During last weekend’s trek to central Kansas to photograph some migrating Whooping Cranes (if you missed my post on that, the weather caused all 18 of them to fly off as I was driving into the area), I did manage to grab some migrating Sandhill Crane (Grus canadensis) images. As I previously mentioned, there were ~20 dead cranes lying about, presumably from the extreme winds (clocked up to 90 mph!) and 2-inch hail that the storm brought to the area. During my trip around the refuge the following morning, I also saw a handful of cranes that appeared to have wing damage, also thought to have been storm-related. But there seemed to be many small groups of Sandhill Crnaes still migrating through, after the storm passed. Here are a few images I captured. In this first group, the cranes are arriving at the refuge and are “kettling”, similarly to hawks as they congregate and circle around:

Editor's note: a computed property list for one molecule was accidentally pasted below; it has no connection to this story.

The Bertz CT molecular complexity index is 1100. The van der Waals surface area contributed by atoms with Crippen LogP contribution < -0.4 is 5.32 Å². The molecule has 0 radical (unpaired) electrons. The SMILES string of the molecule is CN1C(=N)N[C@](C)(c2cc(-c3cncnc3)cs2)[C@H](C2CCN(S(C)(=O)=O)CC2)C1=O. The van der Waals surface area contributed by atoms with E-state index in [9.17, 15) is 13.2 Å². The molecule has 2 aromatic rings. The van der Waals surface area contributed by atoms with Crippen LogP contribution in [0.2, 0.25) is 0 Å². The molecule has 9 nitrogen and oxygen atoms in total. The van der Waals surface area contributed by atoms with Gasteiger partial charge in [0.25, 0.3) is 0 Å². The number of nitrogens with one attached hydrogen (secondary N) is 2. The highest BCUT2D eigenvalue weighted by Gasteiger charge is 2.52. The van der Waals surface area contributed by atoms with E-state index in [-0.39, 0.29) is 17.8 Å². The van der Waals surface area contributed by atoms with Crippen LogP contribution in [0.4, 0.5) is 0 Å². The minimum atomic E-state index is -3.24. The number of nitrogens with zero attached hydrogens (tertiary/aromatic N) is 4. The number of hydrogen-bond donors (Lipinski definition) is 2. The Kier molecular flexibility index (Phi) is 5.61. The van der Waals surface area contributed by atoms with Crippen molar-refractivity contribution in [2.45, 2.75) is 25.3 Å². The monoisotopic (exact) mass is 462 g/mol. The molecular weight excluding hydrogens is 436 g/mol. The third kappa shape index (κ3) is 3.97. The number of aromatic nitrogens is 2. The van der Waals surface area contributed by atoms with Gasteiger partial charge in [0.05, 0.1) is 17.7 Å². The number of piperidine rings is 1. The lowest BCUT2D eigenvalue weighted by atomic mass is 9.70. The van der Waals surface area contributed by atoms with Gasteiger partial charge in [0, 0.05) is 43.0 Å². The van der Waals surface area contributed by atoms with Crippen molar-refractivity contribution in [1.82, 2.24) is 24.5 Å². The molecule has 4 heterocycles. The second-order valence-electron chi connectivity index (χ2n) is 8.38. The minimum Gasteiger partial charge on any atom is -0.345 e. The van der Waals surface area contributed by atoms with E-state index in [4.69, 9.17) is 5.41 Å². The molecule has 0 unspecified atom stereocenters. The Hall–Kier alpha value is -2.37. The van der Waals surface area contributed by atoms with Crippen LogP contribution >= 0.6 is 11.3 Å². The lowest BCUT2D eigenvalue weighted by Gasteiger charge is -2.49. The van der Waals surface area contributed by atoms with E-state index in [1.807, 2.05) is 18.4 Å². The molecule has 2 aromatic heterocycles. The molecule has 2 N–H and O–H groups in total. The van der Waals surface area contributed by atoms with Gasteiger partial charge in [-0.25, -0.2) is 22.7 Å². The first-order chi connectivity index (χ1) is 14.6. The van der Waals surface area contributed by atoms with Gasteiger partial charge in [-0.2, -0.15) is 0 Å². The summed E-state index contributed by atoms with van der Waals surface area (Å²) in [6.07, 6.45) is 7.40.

A few cranes were already on the ground, including these found in Big Salt Marsh:
And this single bird that was found across the road, in some prairie grass. Not sure, but this one probably had been injured the night before in the strong storm. It was acting like it wanted to be alone, and not much activity from him:
Even though the Whoopers were already gone, I did enjoy my time with the Sandhill Cranes. I’m already planning on a return to the Platte River in Nebraska in early spring, to photograph the thousands of Sandhills (hopefully, a few Whoopers, too!) as they migrate northward to their nesting grounds.
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